zoomImage Courtesy: SAAM Chilean port, towage and logistics services provider SAAM unveiled its plans to invest some USD 85 million to reinforce its tug fleet and maintain port equipment and infrastructure.The company added that the investment could also cover inorganic growth opportunities that SAAM is constantly evaluating, according to Óscar Hasbún, SAAM’s chairman.The investment comes on the back of the company’s new operating model, launched last year with an aim to make the organization more flexible, modern and efficient. “These efforts will help us streamline operations and continue expanding to strengthen our leadership in the region,” Hasbún added.SAAM revealed the investment as part of its 2017 financial results. For the year 2017, SAAM reported net income of USD 60.4 million, up 11% from USD 54.5 million in 2016.This figure includes USD 26 million in extraordinary items, mainly from the sale of its minority interest in Tramarsa (Peru).Highlights during the year include increased activity at Terminal Terminals Guayaquil (TPG) and the incorporation of the main port on the Pacific coast of Costa Rica (Puerto Caldera), which helped offset reduced results from the Logistics Division and Chilean port terminals.“In 2017 we concluded a high investment cycle with over USD 500 million in capital expenditures over the last four years, giving us state-of-the-art infrastructure and equipment to continue growing,” Hasbún said.Additionally, SAAM elected a new board which will hold office for the next three years. The board will now consist of Oscar Hasbún, Jean Paul Luksic, Francisco Pérez Mackenna, Francisco Gutiérrez and Diego Bacigalupo. Jorge Gutiérrez and Armando Valdivieso Montes were also elected as independent directors.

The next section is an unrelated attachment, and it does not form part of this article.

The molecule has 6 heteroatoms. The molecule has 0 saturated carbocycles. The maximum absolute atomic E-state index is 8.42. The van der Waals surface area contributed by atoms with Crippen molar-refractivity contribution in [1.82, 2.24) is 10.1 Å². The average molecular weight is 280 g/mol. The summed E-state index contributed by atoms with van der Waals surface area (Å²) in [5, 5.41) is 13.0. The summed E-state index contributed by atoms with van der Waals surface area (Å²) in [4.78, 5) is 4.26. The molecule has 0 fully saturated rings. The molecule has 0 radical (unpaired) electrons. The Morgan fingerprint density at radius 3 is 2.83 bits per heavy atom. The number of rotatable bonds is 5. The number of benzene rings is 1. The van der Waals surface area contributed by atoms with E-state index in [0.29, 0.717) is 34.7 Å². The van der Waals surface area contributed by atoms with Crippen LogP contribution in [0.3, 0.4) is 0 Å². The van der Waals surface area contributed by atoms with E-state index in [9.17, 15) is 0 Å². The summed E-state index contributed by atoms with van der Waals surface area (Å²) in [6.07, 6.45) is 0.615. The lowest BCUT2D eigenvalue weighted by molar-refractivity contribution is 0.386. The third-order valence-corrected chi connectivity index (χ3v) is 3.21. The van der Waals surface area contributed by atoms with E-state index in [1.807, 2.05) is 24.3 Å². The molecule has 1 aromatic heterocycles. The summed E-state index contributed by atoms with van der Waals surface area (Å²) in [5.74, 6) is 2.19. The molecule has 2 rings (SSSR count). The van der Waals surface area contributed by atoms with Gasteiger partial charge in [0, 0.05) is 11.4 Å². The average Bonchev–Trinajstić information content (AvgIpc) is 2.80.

New Delhi: The National Housing Bank’s direction to housing finance companies to desist from providing loans under subvention scheme will lead to increase in interest cost for homebuyers and aggravate the liquidity crunch faced by real estate developers, according to two apex bodies of the realty industry. Worried over frauds by builders, the National Housing Bank (NHB) has asked housing finance companies (HFCs) to “desist” from offering loans under interest subvention scheme wherein real estate developers pay pre-EMIs (equated monthly instalments) on behalf of homebuyers for a certain period. Also Read – Thermal coal import may surpass 200 MT this fiscalThe direction has been issued by the NHB in view of several complaints of frauds allegedly committed by certain builders using subvention schemes. When contacted, CREDAI President Satish Magar said, “It should not have been done. This will increase the interest cost for homebuyers as builders were paying EMIs on behalf of customers for certain period. There was not much harm from this scheme”. He, however, ruled out any negative impact on housing sales and liquidity situation of developers. Also Read – Food grain output seen at 140.57 mt in current fiscal on monsoon boostBut, NAREDCO President Niranjan Hiranandani is of the view that this move will further affect the project funding. “In the aspect where it seeks to control frauds, it is obviously welcome, although the side effect will be further drying up of project funds,” he said. The real estate industry is “desperately” looking for the government support to come out form the liquidity crunch, Hiranandani said. He stressed the need for alternative funding sources for the developers. Anarock Chairman Anuj Puri said, “This will definitely put even more strain on many developers’ already precarious liquidity situation.” In order to attract more buyers for their projects and also raise funds for their construction, Puri said many real estate developers had resorted to offering various subvention schemes. “In these schemes, the developer basically took it on himself to repay the home loan amount on behalf of the buyer for a certain agreed period. In some cases, buyers were also taken for a ride if they didn’t read the terms and conditions carefully,” he added. Gulam Zia, executive director (valuation & advisory, retail & hospitality) of Knight Frank India, said the transaction volumes may come down in metro cities in the absence of the subvention scheme. “Subvention schemes are offered by reputed and A-grade developers on whom financial lenders had enough confidence. About 10-12 per cent of home loan market in top-8 cities were subvention schemes,” Zia said, adding that it was one of the most important schemes used by developers to induce purchase by homebuyers for under-construction properties. Ozone Group CEO Srinivasan Gopalan said, “This is good in the long run for developers. However, we do not appreciate any abrupt change overnight. This throws the entire planning out of gear.” He added that the subvention scheme had a lot of advantages to the customer as well as the financial risk on construction delays was wholly on the developer. Bengaluru-based Salarpuria Sattva group Managing Director Bijay Agarwal said buyers who were attracted to properties merely based on lucrative schemes would be discouraged. “In the long term, this maybe a good initiative from the government. It may bring stability among homebuyers and stop speculation,” he added.